Wisconsin officer charged in 2016 slaying of Black man

National News

FILE – In this Oct. 2020, file photo, protesters and police line up in Wauwatosa, Wis., in the case against Wauwatosa Police Officer Joseph Mensah for the Feb. 2 fatal shooting of 17-year-old Alvin Cole at Mayfair Mall. A Wisconsin judge was set to announce Wednesday, July 28, 2021, whether he will invoke a rarely used process to charge Mensah in the 2016 slaying of a Black man who was sitting in a parked car. (AP Photo/Morry Gash, File)

MADISON, Wis. (AP) — A Wisconsin judge charged a police officer Wednesday in the 2016 slaying of a Black man who was sitting in a parked car, taking the rare step of overruling prosecutors years after they declined to charge the officer.

Milwaukee County Judge Glenn Yamahiro charged Joseph Mensah with homicide by negligent use of a weapon in Jay Anderson Jr.’s death. Yamahiro’s decision marks a victory for Anderson’s family, who took advantage of a little-used provisionin state law to ask the judge for a second look at the case.

Mensah, who is also Black, discovered the 25-year-old Anderson sleeping in his car after hours in a park in Wauwatosa, a Milwaukee suburb. Mensah said he shot Anderson after Anderson reached for a gun.

Anderson was the second of three people Mensah shot to death during a five-year stint with the Wauwatosa Police Department. Prosecutors cleared him of criminal wrongdoing in each case.

Anderson’s family asked Yamahiro to review that case under an obscure state law that allows judges to directly question witnesses in what’s known as a John Doe proceeding. A judge who finds sufficient evidence for charges can file them directly, leaving prosecutors out of the equation. At least six other states have similar statutory provisions, but attorneys say the process is rarely used in Wisconsin.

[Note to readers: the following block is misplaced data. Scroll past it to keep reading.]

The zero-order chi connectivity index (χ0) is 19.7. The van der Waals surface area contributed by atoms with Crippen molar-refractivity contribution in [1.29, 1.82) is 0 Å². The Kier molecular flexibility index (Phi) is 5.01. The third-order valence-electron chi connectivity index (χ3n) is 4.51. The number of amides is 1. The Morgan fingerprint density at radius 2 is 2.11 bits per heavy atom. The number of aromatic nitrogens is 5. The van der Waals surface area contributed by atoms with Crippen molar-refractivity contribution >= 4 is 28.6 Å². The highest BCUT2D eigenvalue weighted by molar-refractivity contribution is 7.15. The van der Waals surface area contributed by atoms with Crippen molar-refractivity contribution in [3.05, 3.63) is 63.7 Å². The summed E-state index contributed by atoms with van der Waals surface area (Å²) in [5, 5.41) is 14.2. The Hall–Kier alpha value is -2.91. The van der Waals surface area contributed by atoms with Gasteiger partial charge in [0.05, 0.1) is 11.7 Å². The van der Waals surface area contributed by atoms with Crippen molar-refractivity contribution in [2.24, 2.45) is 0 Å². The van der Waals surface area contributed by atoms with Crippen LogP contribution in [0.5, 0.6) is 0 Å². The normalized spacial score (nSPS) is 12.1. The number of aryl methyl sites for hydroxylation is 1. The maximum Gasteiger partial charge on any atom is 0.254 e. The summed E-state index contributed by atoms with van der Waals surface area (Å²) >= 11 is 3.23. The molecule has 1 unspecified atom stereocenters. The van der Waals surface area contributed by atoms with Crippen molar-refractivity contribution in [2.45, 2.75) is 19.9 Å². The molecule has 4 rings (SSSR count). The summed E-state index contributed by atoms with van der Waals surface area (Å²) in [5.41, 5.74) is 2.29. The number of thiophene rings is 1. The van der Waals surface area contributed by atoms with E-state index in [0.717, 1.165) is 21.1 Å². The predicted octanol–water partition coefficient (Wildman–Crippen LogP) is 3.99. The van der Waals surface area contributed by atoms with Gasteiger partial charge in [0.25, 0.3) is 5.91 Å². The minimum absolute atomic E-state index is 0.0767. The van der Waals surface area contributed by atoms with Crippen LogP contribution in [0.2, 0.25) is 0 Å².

The judge said he decided that the single charge against Mensah was warranted based on testimony about the circumstances of the shooting. Mensah should have been aware that pulling his weapon on Anderson created an unreasonable risk of death, Yamahiro said.

Mensah could have taken steps to de-escalate the situation, including waiting for backup that was on the way, the judge said.

Anderson’s behavior was consistent with someone who was intoxicated, had been asleep and was trying but having difficulty complying with Mensah’s orders, Yamahiro said.

The evidence did not back up Mensah’s claims that Anderson was pretending to be asleep or that Anderson lunged for his weapon, the judge said.

He ordered a special prosecutor to be appointed to handle the case.

Mensah joined the Wauwatosa Police Department in 2015. That year he fatally shot Antonio Gonzales, who identified as Latino and American Indian. Prosecutors said Gonzales refused to drop a sword.

The Anderson shooting came the next year. Then, in 2020, Mensah fatally shot 17-year-old Alvin Cole as Cole fled from police during a disturbance in a mall. Mensah said he shot Cole, who was Black, after he pointed a gun at him. That set off months of protests. Milwaukee County District Attorney John Chisholm’s decision not to charge him in that shooting led to more protests in Wauwatosa in October.

Mensah remained under pressure ever after being cleared in Cole’s death and resigned in November.He collected a $130,000 severance payment and now works as a Waukesha County deputy.

The Anderson family’s attorney, Kimberley Motley, also represents the Gonzales and Cole families. She said she is considering invoking the John Doe process for them.

Copyright 2021 The Associated Press. All rights reserved. This material may not be published, broadcast, rewritten or redistributed.

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